For us, it’s not so much about capturing a live performance, it’s about layering and building and constructing a track. I’ve always been a proponent of the technician vibe. We’re not going to try to get one take per song and go mix it. We are going to really try to layer our instruments and create the best sonic bed we can, whether that means playing one note at a time or my doing one complete guitar pass of the song. We never write anything in the studio; we have our game plan mapped out long in advance.
For a musician adept at creating electronic music, can you give a couple tips on layering instruments while still achieving a live-performance vibe?
When creating the music, make sure that it’s something you can faithfully recreate onstage. You don’t want the fans to be expecting all these parts; then all of a sudden it’s one thin guitar. Having a great tone helps. If I am playing a lead, I always play two or three strings rather than one string, little things like that. That makes a big difference live.
What guitars, amps, and pedals did you play on the record?
I used a Gibson Les Paul Cloud 9 Reissue; it’s my favorite guitar ever. We recorded most of the songs using my [Bob Bradshaw]–modified Marshall Plexi 100 watt head. We usually mix it with something else, this time a Bogner Shiva head [60 watts, 6L6 power amp tubes] and a little Mesa/Boogie Dual Rectifier. That’s the sound on early AFI records. We usually use a customized Marshall 4x12 cabinet [with Celestion Vintage 30s].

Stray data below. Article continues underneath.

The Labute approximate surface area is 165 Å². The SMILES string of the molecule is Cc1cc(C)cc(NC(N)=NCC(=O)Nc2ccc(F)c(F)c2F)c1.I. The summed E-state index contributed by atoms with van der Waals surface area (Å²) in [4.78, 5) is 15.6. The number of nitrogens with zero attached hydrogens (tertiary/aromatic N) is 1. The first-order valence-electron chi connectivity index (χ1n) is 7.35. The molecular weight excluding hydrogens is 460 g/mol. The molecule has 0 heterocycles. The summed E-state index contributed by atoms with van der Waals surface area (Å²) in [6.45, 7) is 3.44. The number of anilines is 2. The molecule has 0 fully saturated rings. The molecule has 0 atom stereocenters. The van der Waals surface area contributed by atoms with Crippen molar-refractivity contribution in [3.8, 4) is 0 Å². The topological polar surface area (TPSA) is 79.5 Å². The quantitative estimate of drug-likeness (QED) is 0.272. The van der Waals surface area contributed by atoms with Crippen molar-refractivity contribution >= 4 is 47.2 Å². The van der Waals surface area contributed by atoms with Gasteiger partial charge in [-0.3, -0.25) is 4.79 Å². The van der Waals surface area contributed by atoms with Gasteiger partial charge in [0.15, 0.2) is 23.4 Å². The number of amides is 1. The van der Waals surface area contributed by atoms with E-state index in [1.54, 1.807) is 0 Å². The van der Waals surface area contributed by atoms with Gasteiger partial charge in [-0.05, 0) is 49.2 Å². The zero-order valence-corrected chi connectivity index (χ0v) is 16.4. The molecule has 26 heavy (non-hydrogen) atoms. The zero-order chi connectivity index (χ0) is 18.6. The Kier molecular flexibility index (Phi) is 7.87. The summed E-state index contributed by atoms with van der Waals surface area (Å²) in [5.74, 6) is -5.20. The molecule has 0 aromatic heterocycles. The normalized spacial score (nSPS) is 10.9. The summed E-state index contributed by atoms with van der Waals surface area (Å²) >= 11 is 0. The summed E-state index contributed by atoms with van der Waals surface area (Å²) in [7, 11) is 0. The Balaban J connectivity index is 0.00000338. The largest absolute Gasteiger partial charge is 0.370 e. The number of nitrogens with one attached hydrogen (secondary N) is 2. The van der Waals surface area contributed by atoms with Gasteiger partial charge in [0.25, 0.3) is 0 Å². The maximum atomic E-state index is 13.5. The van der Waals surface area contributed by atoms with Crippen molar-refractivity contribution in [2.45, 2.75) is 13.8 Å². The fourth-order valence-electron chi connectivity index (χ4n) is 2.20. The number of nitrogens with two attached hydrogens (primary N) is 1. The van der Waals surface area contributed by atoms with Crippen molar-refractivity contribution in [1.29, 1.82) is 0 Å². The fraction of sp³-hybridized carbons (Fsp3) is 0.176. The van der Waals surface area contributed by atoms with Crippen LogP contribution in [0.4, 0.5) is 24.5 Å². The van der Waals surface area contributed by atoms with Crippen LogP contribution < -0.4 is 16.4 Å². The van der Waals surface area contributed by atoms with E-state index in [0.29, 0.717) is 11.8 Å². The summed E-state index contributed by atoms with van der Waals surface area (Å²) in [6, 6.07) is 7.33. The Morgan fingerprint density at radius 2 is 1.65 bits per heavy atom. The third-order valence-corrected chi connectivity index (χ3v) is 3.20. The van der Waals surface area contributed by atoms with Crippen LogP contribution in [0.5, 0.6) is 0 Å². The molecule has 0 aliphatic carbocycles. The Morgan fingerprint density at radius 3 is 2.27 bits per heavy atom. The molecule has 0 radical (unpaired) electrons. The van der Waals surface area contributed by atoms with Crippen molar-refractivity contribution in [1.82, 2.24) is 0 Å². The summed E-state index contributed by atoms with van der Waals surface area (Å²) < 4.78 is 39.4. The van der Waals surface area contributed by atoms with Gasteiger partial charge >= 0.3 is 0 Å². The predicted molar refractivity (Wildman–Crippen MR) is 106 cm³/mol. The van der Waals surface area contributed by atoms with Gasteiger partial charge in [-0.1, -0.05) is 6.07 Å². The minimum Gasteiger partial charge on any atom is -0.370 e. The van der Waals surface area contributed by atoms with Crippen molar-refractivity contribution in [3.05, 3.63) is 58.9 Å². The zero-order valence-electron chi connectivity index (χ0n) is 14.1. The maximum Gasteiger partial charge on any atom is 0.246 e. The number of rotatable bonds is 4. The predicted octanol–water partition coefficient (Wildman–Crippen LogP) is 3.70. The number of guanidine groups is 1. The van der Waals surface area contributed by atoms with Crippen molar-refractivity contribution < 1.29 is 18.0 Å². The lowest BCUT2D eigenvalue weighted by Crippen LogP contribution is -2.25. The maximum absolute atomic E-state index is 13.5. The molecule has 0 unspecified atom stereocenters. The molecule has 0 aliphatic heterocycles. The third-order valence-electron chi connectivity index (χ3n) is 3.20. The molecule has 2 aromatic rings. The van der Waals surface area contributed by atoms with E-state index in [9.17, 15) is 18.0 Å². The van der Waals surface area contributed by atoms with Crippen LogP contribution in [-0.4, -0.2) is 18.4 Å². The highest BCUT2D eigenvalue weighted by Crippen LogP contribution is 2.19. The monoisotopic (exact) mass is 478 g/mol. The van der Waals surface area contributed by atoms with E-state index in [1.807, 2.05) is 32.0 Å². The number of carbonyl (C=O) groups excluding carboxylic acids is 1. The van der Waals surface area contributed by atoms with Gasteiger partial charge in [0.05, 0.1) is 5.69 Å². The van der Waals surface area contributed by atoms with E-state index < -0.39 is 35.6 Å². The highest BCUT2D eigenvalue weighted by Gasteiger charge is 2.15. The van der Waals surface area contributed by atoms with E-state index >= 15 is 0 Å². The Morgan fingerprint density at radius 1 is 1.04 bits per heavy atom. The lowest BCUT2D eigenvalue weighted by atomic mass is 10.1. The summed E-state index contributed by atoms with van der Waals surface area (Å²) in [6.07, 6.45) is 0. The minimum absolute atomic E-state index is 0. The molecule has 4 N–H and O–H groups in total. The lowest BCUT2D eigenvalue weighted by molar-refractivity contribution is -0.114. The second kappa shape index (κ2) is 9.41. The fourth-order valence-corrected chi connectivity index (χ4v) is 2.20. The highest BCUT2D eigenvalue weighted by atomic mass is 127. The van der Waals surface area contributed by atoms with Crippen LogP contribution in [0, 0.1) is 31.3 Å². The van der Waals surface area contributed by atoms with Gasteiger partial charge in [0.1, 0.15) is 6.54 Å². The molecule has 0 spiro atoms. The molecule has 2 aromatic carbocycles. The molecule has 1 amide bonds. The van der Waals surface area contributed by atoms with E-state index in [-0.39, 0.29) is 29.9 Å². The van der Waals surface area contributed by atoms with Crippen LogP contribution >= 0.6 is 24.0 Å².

What’s your approach to getting a good guitar sound?
It’s about figuring out the amps and getting the right blend. We don’t do a lot of EQ or compression or mess with the sound. We like a pristine sound, the way it’s coming out of the cabinet. But we wanted a different tone this time, and the Bogner and Plexi sounded best together. The blend is more of the Bogner. The Plexi sounded slightly thin, and the Bogner had more meat to it. And I used a Custom Audio OD-100, too.